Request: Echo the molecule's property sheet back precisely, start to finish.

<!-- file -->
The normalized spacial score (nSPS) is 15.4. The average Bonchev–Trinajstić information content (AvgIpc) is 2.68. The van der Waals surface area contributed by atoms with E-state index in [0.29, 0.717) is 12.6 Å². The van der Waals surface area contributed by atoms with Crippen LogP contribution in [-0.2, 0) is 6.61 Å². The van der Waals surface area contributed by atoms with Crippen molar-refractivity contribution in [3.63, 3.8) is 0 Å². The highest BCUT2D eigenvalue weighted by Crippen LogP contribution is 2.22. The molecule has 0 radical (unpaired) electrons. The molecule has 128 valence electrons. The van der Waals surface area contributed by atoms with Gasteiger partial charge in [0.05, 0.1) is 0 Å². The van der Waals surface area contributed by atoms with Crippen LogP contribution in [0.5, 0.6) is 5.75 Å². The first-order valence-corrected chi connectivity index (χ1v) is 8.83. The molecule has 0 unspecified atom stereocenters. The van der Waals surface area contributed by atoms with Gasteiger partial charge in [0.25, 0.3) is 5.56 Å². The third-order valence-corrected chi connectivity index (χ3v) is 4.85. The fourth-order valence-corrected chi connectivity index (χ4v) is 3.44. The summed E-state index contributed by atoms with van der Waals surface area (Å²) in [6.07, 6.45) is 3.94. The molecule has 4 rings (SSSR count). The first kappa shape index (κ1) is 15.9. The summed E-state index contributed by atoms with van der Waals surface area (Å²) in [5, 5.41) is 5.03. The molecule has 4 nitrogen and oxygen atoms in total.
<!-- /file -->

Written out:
The normalized spacial score (nSPS) is 15.4. The average Bonchev–Trinajstić information content (AvgIpc) is 2.68. The van der Waals surface area contributed by atoms with E-state index in [0.29, 0.717) is 12.6 Å². The van der Waals surface area contributed by atoms with Crippen LogP contribution in [-0.2, 0) is 6.61 Å². The van der Waals surface area contributed by atoms with Crippen molar-refractivity contribution in [3.63, 3.8) is 0 Å². The highest BCUT2D eigenvalue weighted by Crippen LogP contribution is 2.22. The molecule has 0 radical (unpaired) electrons. The molecule has 128 valence electrons. The van der Waals surface area contributed by atoms with Gasteiger partial charge in [0.05, 0.1) is 0 Å². The van der Waals surface area contributed by atoms with Crippen LogP contribution in [0.5, 0.6) is 5.75 Å². The first-order valence-corrected chi connectivity index (χ1v) is 8.83. The molecule has 0 unspecified atom stereocenters. The van der Waals surface area contributed by atoms with Gasteiger partial charge in [0.25, 0.3) is 5.56 Å². The third-order valence-corrected chi connectivity index (χ3v) is 4.85. The fourth-order valence-corrected chi connectivity index (χ4v) is 3.44. The summed E-state index contributed by atoms with van der Waals surface area (Å²) in [6.07, 6.45) is 3.94. The molecule has 4 rings (SSSR count). The first kappa shape index (κ1) is 15.9. The summed E-state index contributed by atoms with van der Waals surface area (Å²) in [5, 5.41) is 5.03. The molecule has 4 nitrogen and oxygen atoms in total.